Miika Lipiainen – Napue
Miika, Miko, Mikka, Kalle and Jouni are lifelong friends with a passion for spirits, who established Kyrö Distillery in 2014 with a desire to make a truly Finnish whiskey. The abundance of locally grown rye already gives the country’s base spirits a uniquely Nordic accent, so when the quintet decided to branch out into gin they stuck to this theme, filling their still with locally grown meadowsweet, sea buckthorn, cranberries and spruce wood. We caught up with co-founder Miika Lipiäinen to see how the team are keeping up with increasing demand.
For those who don’t know you – who are you and what do you do within the Kyrö team?
Hi, I’m Miika Lipiäinen. I used to work for a large pharmaceutical company before I took up alcohol on an industrial scale with four of my friends in 2014. I’ve got the overly fancy title of CEO, but what I actually do is sales, making sure we’ve enough money on our account and try to make work easier and more fun for everyone else.
You’ve grown rapidly, how big’s the Kyrö team now?
We’re now a total of 16 people and always seem to need more. A lot of litres to produce, transport and sell, not to mention getting the word out on our product in Finland and now 17 other countries as well!
Napue had a huge boost in 2015 when you won the International Wine and Spirit Competition’s 2015 spirits award for your G&T. Has the success continued into this year?
Have you had to continue expanding the operation to keep up with demand? Whenever we see your production videos thing look pretty bustling.
We’ve just recently split up our rye whisky and rye gin production lines in order to keep up and create even more potential for the future. Also we have been blessed with fantastic new Kyrö team members who make this all possible.
How are you dealing with the fact that almost half of your ingredients are foraged?
Lots and lots of summer interns and also something called ‘kökkä’ around our part of the world. It means people getting together for a community effort.
Is it hard to forecast how much you will need?
Yes! Neither your production size or stock size is never just right. Or if it is, it’s just a case of a broken clock; twice right every day, but not for the right reasons.
In your opinion, what do you think makes Napue a compelling gin and one worth seeking out?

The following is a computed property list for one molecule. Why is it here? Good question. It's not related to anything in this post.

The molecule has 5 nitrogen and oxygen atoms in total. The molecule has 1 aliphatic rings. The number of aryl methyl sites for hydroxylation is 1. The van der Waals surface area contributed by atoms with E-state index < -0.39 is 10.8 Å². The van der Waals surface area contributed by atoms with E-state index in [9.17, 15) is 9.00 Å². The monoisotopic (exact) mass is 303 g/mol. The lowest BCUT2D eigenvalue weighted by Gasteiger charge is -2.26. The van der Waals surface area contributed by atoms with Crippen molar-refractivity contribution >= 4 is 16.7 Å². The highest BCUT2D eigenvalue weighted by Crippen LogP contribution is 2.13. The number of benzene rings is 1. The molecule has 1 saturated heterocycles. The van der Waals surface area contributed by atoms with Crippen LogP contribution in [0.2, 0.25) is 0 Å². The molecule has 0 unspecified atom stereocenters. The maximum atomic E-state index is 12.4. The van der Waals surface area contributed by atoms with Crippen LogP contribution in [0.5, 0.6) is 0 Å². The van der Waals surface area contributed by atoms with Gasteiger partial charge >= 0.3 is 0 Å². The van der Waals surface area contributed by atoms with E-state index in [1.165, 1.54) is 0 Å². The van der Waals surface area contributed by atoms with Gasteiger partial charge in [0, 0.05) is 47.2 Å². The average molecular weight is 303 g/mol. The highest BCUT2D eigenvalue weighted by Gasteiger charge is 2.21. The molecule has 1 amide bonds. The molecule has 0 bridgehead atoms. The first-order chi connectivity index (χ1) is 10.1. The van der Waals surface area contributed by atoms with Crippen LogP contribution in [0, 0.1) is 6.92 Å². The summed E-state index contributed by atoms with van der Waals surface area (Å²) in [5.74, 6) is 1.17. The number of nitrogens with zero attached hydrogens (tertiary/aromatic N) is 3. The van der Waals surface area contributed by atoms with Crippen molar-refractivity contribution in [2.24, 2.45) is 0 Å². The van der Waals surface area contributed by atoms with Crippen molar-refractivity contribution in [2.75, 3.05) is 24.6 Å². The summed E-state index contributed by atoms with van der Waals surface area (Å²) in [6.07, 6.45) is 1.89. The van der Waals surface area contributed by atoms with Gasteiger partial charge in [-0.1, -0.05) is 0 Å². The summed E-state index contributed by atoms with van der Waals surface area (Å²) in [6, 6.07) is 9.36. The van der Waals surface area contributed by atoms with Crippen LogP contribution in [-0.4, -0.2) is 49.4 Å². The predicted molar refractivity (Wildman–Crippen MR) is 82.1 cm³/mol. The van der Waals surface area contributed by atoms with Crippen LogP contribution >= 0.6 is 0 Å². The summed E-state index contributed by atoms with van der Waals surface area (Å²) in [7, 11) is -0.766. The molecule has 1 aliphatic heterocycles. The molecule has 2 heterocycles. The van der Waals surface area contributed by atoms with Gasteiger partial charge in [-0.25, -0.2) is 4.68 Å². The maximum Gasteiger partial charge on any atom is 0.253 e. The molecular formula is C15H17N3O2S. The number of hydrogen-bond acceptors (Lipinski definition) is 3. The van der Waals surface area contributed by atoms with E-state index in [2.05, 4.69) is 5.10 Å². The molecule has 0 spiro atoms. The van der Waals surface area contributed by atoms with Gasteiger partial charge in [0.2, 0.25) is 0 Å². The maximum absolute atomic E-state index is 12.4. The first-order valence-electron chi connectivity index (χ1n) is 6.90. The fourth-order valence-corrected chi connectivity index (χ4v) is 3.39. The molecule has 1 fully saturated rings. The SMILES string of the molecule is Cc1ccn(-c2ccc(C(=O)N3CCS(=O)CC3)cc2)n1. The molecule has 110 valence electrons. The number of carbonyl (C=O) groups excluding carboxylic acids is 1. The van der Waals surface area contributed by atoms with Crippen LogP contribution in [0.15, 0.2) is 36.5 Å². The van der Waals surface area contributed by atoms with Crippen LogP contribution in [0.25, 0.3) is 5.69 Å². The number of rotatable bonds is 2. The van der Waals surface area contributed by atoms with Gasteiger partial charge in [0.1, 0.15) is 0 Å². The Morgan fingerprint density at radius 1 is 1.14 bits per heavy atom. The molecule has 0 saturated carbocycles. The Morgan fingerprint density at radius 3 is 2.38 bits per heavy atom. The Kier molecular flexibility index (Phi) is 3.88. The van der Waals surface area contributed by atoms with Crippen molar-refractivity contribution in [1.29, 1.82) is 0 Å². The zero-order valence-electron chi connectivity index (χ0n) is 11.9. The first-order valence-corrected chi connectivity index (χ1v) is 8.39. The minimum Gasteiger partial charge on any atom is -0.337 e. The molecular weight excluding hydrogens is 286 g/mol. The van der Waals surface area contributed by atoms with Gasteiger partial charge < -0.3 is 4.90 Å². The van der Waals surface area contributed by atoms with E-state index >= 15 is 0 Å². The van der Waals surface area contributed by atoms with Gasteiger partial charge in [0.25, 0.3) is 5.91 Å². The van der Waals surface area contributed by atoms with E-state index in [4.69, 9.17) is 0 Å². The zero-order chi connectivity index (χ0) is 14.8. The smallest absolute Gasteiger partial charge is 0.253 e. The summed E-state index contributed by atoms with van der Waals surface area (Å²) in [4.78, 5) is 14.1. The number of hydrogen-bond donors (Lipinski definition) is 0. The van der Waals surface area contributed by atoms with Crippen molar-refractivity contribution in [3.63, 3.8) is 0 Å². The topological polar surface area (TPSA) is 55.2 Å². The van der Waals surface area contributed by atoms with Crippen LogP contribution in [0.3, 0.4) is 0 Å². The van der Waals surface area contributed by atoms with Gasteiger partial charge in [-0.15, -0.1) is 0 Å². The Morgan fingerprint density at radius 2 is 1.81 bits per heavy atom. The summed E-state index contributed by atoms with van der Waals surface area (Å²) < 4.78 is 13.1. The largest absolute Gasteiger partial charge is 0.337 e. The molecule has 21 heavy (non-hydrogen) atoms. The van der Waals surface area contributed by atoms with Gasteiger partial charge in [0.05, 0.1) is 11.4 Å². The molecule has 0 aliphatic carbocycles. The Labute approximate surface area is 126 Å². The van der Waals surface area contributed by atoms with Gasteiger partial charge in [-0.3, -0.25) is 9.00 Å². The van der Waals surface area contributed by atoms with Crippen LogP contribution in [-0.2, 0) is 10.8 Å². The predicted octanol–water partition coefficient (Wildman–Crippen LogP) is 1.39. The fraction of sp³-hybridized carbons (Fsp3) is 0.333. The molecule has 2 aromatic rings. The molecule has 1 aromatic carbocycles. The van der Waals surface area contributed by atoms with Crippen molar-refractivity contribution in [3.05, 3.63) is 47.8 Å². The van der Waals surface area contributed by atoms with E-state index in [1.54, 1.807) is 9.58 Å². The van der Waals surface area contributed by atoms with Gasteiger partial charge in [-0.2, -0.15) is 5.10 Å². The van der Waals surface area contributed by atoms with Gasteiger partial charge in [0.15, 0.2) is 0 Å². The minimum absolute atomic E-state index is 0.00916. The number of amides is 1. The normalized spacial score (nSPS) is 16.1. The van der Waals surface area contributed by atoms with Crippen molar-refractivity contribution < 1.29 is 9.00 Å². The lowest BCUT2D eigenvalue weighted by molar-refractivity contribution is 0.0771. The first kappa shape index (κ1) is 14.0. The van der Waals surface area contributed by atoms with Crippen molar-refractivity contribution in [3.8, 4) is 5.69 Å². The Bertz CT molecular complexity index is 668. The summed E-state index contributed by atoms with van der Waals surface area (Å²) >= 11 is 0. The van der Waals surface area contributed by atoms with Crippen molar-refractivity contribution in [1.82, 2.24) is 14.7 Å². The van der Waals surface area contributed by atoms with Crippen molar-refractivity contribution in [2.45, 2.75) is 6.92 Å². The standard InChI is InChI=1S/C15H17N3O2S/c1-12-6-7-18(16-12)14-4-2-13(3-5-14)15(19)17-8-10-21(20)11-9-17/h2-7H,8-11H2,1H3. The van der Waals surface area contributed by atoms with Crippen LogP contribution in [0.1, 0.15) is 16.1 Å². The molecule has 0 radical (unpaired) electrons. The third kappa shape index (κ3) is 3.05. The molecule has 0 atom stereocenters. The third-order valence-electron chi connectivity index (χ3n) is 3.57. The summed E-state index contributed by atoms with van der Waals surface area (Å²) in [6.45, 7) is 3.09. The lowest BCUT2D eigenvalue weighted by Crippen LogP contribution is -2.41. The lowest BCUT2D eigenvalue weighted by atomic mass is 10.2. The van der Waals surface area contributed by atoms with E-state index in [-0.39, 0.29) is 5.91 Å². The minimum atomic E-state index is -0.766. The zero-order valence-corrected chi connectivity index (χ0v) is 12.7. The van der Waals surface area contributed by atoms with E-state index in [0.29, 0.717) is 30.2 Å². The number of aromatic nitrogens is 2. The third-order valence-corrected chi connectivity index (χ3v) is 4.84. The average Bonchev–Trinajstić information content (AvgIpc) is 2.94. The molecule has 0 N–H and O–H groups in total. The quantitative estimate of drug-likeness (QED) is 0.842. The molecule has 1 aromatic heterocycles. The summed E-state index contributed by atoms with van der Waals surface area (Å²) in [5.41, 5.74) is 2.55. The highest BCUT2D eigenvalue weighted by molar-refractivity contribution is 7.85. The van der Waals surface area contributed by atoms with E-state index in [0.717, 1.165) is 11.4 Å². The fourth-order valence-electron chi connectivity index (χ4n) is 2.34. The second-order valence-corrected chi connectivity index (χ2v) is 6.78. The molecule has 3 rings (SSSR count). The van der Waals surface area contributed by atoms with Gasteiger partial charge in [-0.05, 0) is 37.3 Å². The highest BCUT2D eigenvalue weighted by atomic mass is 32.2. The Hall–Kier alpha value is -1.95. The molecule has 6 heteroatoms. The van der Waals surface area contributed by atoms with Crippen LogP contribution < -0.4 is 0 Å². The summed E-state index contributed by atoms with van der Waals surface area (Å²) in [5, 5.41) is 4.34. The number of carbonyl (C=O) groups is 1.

We are separated from all other gins by a combination of the following: spicy Finnish rye base, compound pot distilling of fresh ingredients and a Finnish, very human core in the story and visuals. This comes together to form a gin with a taste like the essence of Finnish summer, which is made by real people for real people.
You also make a barrel aged Gin – what’s the reception been like for it?
Our cask-aged rye gin Koskue has had a fantastic reception, especially among bartenders and whisky lovers. Our philosophy on barrel ageing a gin is that the ageing process must make the gin a product on its own right, not just a twist on something that exists. That’s why we created a gin recipe to match the american oak barrels we use.
And what’s the next big frontier for Napue? Can we expect to see any other variants?
Napue will stay as a stand-alone product, but we are developing some variants within the gin category. We are launching a new series called Studies, where we put out interesting (and sometimes crazy) distillates that might stay as studies or might develop into full-fledged products. In one such upcoming gin release we’re studying the maceration of Finnish berries in an even more intensive form.
How have you found growth in the UK specifically since your launch?
We’ve seen more and more growth, particularly after the summer with both consumers and bartenders finding our product. It’s a full market out there, but we’re confident that anyone tasting our product can taste the difference and might be persuaded to have another sip of Finland in a bottle.
What’s the one thing you wish you knew when you started that you know now?
So, yeah…Scaling up a gin distillation process, where we macerate some of the botanicals, vapour distill others and then separately distill all the fresh ones… Would always do it like this, since we get a damn fine gin, but would reserve more time for any increase in production!
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